For the Nikkei futures, the estimates turned out to be very accurate, but also more varied than some investors might intuitively imagine. Naturally, the price correlations were very high, but execution tactics need to be tailored to the microstructure. “Of three different Japanese equity index futures, listed in Singapore, Chicago and Tokyo, one was most similar to the S&P 500 and one was most similar to the Nasdaq in terms of their microstructure behaviour,” says Almgren. “The VAE techniques had also been tested on Australian interest rate futures and equities,” he adds.
The extrapolations can be used for groups of markets or instruments that have similar microstructure, such as gold, silver and copper. The techniques can also be applied to more heterogeneous groups of instruments. As usual, the approach is further filtered according to efficient, normal and challenging regimes.
It is important to stress that no part of the system is machine learning. Parameters are calibrated offline with common sense.
Dr Robert Almgren, Chief Scientist and Co-Founder, QB
The next iterations are dynamically optimising the selection of algorithms, configurations of algorithms and brokers. The optimal choice of algo/configuration/broker will vary between regimes, and for wider or narrower spread instruments. The same algorithm can be configured to be more or less aggressive. For instance, a less aggressive configuration might work better in efficient and normal regimes but be more expensive in challenging regimes.
But as with investing strategies, a higher return approach may involve more volatility. One simulation showed the Strobe algorithm had better slippage than Bolt, but also a wider variance, which users need to have tolerance for.
QB currently has a suite of seven algorithms. Sometimes a hybrid approach is needed, blending two or more algorithms concurrently. QB can optimise appropriate blends and send orders through a multi-algo engine. “QB uses different algorithms, such as Bolt and Strobe, for different regimes. A VWAP algorithm might beat an arrival price algo in some market conditions, while implementation shortfall slippage measures show more dispersion,” says Narayanan.
Some clients are even applying traditional investment portfolio management concepts to their choice and weighting of algorithms. “We can use mean variance optimization to arrive at efficient frontiers, and determine the weights of algorithms, based on regime states and alpha profiles. We analyse this dynamically in real time, using hourly, daily and yearly data,” explains Narayanan.
Realistically, not all clients have the wherewithal to use multiple algorithms (let alone all QB’s suite) and apply weightings to them. Some clients running less assets may also only have one or two brokers and do not necessarily want to analyse aggregate costs across multiple parties.
Algorithms also adapt to the changing correlation matrix in markets, which can shift throughout the trading day. “This creates a framework for multi-asset trading where correlations can be low. The trading tactics to be passive or aggressive are adjusted for patterns of correlation. A passive approach accepts fills while an aggressive approach could cross the spread. When assets are highly correlated, quantities are kept closely related, but where correlations are lower there is no need to. The objective is to avoid the cost of crossing the spread,” says Almgren.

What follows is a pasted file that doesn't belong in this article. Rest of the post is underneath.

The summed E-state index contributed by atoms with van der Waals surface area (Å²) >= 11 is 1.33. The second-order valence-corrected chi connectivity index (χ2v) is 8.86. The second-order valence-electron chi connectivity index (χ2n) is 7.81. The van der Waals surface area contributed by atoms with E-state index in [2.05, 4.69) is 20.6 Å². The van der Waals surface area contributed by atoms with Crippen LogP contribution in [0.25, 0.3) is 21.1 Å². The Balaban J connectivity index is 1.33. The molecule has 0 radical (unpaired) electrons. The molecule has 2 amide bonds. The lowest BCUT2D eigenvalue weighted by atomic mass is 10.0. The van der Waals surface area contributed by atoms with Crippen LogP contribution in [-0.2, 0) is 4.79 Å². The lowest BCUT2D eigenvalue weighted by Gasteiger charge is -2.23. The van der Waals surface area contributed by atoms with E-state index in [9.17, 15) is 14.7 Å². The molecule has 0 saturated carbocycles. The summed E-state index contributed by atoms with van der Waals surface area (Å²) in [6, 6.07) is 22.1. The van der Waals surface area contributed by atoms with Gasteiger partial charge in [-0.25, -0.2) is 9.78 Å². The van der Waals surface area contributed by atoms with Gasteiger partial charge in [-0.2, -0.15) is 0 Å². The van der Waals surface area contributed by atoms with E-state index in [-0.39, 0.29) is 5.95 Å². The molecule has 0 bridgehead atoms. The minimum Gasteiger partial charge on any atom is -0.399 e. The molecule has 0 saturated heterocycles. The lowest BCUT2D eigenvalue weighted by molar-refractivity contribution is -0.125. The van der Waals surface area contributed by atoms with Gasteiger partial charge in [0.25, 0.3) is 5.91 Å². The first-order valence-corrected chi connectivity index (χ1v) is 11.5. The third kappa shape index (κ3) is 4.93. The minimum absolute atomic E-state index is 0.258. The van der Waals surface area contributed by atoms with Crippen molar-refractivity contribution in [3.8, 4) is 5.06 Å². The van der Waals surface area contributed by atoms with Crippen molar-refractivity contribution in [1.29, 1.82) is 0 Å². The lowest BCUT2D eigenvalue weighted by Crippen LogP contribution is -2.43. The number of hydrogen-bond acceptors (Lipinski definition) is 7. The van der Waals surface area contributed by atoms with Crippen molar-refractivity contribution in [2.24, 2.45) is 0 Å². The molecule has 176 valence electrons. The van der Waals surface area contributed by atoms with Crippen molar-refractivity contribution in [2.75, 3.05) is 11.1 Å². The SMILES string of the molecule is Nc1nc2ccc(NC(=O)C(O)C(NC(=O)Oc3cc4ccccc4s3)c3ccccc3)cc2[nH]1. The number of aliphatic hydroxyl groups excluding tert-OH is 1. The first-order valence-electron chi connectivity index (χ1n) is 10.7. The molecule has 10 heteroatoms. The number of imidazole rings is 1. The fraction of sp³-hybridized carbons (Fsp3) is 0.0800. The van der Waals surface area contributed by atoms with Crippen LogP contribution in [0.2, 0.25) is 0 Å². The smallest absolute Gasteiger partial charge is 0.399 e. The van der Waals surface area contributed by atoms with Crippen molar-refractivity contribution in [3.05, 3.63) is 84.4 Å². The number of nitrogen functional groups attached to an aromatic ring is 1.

Ultimately all these advanced techniques are all overseen by intuitively sensible human judgment. “It is important to stress that no part of the system is machine learning. Parameters are calibrated offline with common sense. A hefty dose of judgment determines when to use reinforcement learning for basket trading, and when to be passive or minimise tracking error. Everything is evaluated by humans, and nothing is fully automated,” says Almgren.
QB’s techniques are applied to a growing universe of markets. The genesis of QB was as a first mover in efficient execution using specialised and agency algorithms for CME futures markets, and this steadily expanded to cover global futures and much of the FICC product universe, including options on futures, government bonds and even interest rate swaps. “Some markets that were historically very pit dominated are now electronically accessible,” says Hauff.
Throughout its life, QB has always taken pride in its open architecture, broker neutral and venue neutral best of breed model working with all major executing brokers, clearing brokers, FCMs, EMS and OMS. This means there are no artificial barriers to adding new venues, markets and instruments. “The universe rapidly expanded as we learned practices, positioning, workflows, industry and marketplace clearing in response to hedge fund and industry trends,” says Hauff.
Historically, central limit order book (CLOB) markets such as futures dominated the business, but a key milestone has been adding options on futures, government bonds and interest rate swaps. The new departure here is going beyond CLOB to add request for quote (RFQ) or request for stream (RFS) marketplace models.
“There is a lot of opportunity in these markets and lessons learned from other markets feed into them,” says Hauff. “There can even be dual protocols for the same venue where some markets can be accessed via CLOB or RFQ,” he adds. Smart order routers, such as PRISM, apply multiple protocols per venue and shift orders between venues. PRISM could use as many as four routers, which is something that could not be done by a human.
These innovations have been partly enabled by cloud-based computer power, which is very scalable. This also sets the stage for applying techniques to larger datasets in foreign exchange markets. “It has taken QB years to start seriously contemplating currencies, because the original mission was interest rates, which then spread to cash Treasury bonds, and cash versus futures basis. FX is different and QB is developing its capabilities here,” says Almgren.